Hardgainer’s Guide to Building Muscle
By Myprotein Writer Mike Alexander
We all know a guy who can build muscle by just looking at some weights. For the rest of us… it’s not that easy.
Guys like us want to build muscle, but most guys get stuck spinning their wheels and going nowhere.
I know what it’s like.
Years ago, I was the skinny, clueless guy you see in the gym who never really made much progress. I was the guy who was always made fun of (jokingly, of course…) by his friends, and who always lost arm wrestles. It might sound trivial, but always being the little guy had a big effect on my self-esteem.
When I learned to eat and train properly, I made the sort of progress I never thought possible. I gained muscle, lost fat, became the strongest I’ve ever been and my self-confidence went through the roof. It was an absolute game-changer and has literally impacted on every area of my life.
…I also lose far fewer arm wrestles these days. So check out my Hardgainer’s Guide.
This is where most guys screw up. Most “hardgainers” are just guys who aren’t eating enough. If you want to get bigger, you need to eat BIG… I’m not talking about eating everything in sight to put on as much weight as possible, ‘cause that’s a great way to get fat. I’m talking about eating enough food to let you build muscle, without turning into the Michelin Man.
You want to gain around 1kg/2lb per month, maybe a bit more if you’re lucky. This will ensure that it’s mostly muscle you’re gaining, but don’t worry if your abs get a little bit less defined. This might not sound like much compared to some of the ridiculous claims in magazines, but trust me when I say that when you’ve added 10-15kg of muscle to your frame, you’ll be almost unrecognisable. That’s the sort of transformation that will make people you’ve not seen in a while ask what the hell you’ve been doing.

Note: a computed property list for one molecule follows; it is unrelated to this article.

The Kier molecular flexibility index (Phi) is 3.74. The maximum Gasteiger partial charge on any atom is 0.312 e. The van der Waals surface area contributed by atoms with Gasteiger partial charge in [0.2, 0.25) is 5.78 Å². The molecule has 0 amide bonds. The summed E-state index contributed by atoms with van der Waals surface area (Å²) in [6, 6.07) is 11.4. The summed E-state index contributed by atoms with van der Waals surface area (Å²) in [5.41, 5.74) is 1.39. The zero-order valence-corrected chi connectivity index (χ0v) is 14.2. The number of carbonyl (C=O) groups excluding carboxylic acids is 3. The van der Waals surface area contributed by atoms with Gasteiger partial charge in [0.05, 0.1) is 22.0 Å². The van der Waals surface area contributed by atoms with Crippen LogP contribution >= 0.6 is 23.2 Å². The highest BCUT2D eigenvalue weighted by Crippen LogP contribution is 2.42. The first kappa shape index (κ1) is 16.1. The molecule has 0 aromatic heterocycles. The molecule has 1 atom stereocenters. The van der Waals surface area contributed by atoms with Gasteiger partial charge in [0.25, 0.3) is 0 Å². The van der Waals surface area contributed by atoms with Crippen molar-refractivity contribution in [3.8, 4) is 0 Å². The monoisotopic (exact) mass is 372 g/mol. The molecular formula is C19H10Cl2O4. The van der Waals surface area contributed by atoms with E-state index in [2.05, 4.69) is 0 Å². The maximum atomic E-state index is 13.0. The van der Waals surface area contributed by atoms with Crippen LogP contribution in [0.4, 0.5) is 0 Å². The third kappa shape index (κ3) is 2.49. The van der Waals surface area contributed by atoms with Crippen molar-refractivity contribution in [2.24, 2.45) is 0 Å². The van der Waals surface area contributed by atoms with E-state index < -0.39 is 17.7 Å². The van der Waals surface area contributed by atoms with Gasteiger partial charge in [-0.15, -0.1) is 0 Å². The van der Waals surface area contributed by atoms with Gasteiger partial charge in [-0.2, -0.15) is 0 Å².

1) Eat mostly real food.
By “mostly”, I mean 90% of the time. By “real”, I mean stuff that runs around or grows in the ground. The odd dessert isn’t going to kill you, but try to avoid sugar and processed food. We want nutrient dense food, not empty calories.
2) Learn to cook
If you can’t already, you’re going to have to learn to cook. It’s not hard. Pick a few easy to follow recipes that are based around animal proteins (chicken, beef, fish) and a ton of veg, and some healthy carbs (rice, oats, potatoes). My go-to meals are curries, chilli and oatmeal – all delicious and nutritious.
3) Eat more
If you’re struggling to gain muscle, then you are not eating enough… Trust me, you’re not!
For a couple of weeks, count calories to see how much you’re actually eating. You’ll be surprised. Using an app like MyFitnessPal makes this really easy. If you want to gain muscle, you need to eat more calories than you use. Here’s a number to start with:
Total daily calories = Bodyweight in kg x 40 (if you use lbs, multiply by 18).
For a 75kg guy, that’s roughly 3000kcal per day.
If that’s not resulting in the gain we want, then add 250kcal to that total and check back in a week.
If you’re gaining too much, lower it by 250kcal. Find your sweet spot, and make sure you hit it consistently.
Eat at least 2g of protein for every kilo of bodyweight, and make the rest up with healthy carbs and fats.
For some guys, it’s tough to eat 3-4000kcal of food in a day, so you can use supplements to help you hit your numbers. The key word here is supplement – these are an addition to a healthy diet, not a replacement. A quality whey protein will help you hit your protein targets, and if you really need extra calories then look for a weight gain supplement consisting mainly of protein and oats.
4) Drink tons of water